NASCAR driver stuns racing fans with a move he learned while playing Nintendo – National |

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Let it be a lesson, kids – those hours spent playing video games can translate into great payoff in real life.

Such was the case of quick-thinking NASCAR driver Ross Chastain, who said he used an old trick he learned while playing the Nintendo GameCube as a child to help him secure pursuit. of his season.

The maneuver took place on October 30 during the Xfinity 500 race at Martinsville Speedway in Ridgeway, Va.

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During the final lap of the race, Chastain was in 10th position but needed to place in the top eight riders to earn enough points to qualify for the next championship race on November 6.

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Riders are usually forced to slow down for the track’s famous tight, low-bank turns, but Chastain had another plan in his back pocket.

“I played a lot of NASCAR 2005 on the GameCube with (my brother) growing up, and you can get away with it, and I never knew if it would actually work,” he told NBC Sports at about his decision to put his car in fifth gear and the floor, sending his car rolling along the outside wall.

The maneuver paid off and Chastain was able to pass five cars, finishing the race in fifth place.

The skillfully executed move left fans and viewers stunned, and Chastain managed to set a record for the fastest lap on the track, with a time of 18.845 seconds.

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Ars Technica has broken down the physics behind the tricky running move, explaining that Chastain likely learned it while playing NASCAR 2005: Chasing the Cupreleased in 2004.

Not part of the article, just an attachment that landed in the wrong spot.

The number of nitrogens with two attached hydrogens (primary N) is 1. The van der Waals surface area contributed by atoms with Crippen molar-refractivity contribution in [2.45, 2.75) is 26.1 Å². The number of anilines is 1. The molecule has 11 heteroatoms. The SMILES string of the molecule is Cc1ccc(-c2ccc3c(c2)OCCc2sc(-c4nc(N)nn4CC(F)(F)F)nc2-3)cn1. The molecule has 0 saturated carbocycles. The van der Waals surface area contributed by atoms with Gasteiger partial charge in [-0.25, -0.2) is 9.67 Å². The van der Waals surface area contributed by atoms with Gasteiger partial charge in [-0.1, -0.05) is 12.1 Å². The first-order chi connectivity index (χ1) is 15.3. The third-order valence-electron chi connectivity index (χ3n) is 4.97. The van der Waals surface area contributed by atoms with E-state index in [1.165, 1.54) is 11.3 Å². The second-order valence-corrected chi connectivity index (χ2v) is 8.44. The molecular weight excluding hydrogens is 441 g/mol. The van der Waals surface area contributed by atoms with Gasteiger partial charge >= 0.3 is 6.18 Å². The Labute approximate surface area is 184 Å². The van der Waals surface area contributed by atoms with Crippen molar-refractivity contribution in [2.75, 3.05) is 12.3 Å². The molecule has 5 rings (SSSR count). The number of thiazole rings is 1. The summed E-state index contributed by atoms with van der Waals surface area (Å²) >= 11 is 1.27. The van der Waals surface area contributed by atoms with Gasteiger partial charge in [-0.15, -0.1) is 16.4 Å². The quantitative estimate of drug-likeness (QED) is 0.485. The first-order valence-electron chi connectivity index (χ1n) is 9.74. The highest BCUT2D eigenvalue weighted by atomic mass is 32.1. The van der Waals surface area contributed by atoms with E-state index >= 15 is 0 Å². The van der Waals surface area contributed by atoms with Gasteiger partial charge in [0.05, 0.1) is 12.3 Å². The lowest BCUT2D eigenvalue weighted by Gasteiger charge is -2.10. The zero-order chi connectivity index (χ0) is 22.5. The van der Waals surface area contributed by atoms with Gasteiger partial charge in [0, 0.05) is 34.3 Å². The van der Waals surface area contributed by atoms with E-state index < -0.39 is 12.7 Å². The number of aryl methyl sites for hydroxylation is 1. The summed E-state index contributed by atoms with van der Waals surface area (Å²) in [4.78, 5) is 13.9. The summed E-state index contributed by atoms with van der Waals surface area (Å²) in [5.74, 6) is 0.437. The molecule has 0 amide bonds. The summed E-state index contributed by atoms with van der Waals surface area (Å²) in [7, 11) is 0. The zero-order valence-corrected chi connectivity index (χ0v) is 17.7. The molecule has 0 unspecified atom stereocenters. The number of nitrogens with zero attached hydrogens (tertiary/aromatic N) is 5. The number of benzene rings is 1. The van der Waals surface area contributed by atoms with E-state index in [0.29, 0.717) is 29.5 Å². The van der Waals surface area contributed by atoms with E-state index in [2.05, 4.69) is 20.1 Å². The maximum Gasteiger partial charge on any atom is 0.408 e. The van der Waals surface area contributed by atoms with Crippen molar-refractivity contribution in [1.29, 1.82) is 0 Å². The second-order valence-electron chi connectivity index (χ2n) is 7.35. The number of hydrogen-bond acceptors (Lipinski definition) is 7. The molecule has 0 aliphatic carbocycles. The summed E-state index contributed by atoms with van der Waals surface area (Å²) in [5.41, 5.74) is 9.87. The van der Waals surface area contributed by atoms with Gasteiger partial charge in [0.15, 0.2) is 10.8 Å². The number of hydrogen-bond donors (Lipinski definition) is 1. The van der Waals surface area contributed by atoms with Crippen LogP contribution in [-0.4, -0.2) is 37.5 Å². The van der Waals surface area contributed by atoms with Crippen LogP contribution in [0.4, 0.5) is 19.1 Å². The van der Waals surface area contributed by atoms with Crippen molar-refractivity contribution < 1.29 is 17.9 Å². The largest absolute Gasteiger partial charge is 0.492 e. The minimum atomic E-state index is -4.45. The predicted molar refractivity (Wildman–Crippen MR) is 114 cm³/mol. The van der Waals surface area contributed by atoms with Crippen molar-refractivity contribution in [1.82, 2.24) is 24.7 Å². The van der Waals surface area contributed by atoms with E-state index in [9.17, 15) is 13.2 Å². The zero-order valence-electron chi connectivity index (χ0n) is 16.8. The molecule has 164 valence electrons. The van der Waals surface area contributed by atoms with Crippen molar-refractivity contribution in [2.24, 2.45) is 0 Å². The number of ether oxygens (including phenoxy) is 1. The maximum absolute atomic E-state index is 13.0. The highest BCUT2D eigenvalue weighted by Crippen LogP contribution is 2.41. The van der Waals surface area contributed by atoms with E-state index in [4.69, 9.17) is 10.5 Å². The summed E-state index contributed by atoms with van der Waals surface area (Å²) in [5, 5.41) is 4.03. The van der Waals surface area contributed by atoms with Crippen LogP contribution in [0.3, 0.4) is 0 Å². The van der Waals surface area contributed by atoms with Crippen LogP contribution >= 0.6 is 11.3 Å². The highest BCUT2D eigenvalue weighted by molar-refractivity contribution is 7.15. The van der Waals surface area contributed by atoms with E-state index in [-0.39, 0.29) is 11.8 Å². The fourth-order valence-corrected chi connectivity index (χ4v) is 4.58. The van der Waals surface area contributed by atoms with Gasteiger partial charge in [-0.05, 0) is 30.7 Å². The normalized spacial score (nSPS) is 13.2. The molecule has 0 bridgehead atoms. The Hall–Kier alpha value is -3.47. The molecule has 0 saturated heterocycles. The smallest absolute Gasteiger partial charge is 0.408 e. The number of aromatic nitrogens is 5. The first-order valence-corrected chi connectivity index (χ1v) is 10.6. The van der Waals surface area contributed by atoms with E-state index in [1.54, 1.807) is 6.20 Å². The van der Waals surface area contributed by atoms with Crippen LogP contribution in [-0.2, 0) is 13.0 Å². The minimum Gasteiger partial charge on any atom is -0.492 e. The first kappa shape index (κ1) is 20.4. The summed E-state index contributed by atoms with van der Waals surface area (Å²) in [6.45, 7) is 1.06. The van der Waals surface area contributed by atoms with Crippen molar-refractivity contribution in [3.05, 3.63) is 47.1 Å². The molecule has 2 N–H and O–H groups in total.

“Typically, when cornering hard on a race track, drivers brake to counter the forces pushing their cars off the track,” the website explained. “That braking action slows them down considerably in the corner.

“This time, instead of slowing down for the turn, Chastain kept his car in fifth gear, hugged the wall, let go of the steering wheel and allowed the wall to hold his car in place – no brakes needed. that he overtook five cars and set a lap record in 75 years.

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The risks of the move were high: if he had hit something sticking out of the wall, or hadn’t positioned the car precisely, the results could have been disastrous.

However, it clearly paid off, leaving NASCAR fans and other drivers on the track stunned.

One person claimed it could be “the greatest running move in history”.

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Another called Chastain the “real-life Ricky Bobby”, in reference to the tenacious protagonist of the 2006 fictional racing comedy. Talladega Nights: The Ballad of Ricky Bobby.

Others have confirmed that they also tried something similar on their game consoles as kids.

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Some drivers wondered if NASCAR would ban the maneuver for this weekend’s championship race in Phoenix, but NASCAR Vice President Steve O’Donnell said imitators are welcome to try the move, s they dare.

definitely in orderwhat he did and was able to execute it,” O’Donnell said Tuesday on SiriusXM 90.

“As with anything you see the first time, you have to take a look. We’ve had a number of discussions internally about that decision and all the assumptions but it’s within the rules and I think that’s where we’ll be for Phoenix as well and then something we can definitely assess in the offseason.

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We probably won’t know for a while, but you can bet a lot of people will be watching this weekend’s championship race closely to see if anyone else tries to pull it off.

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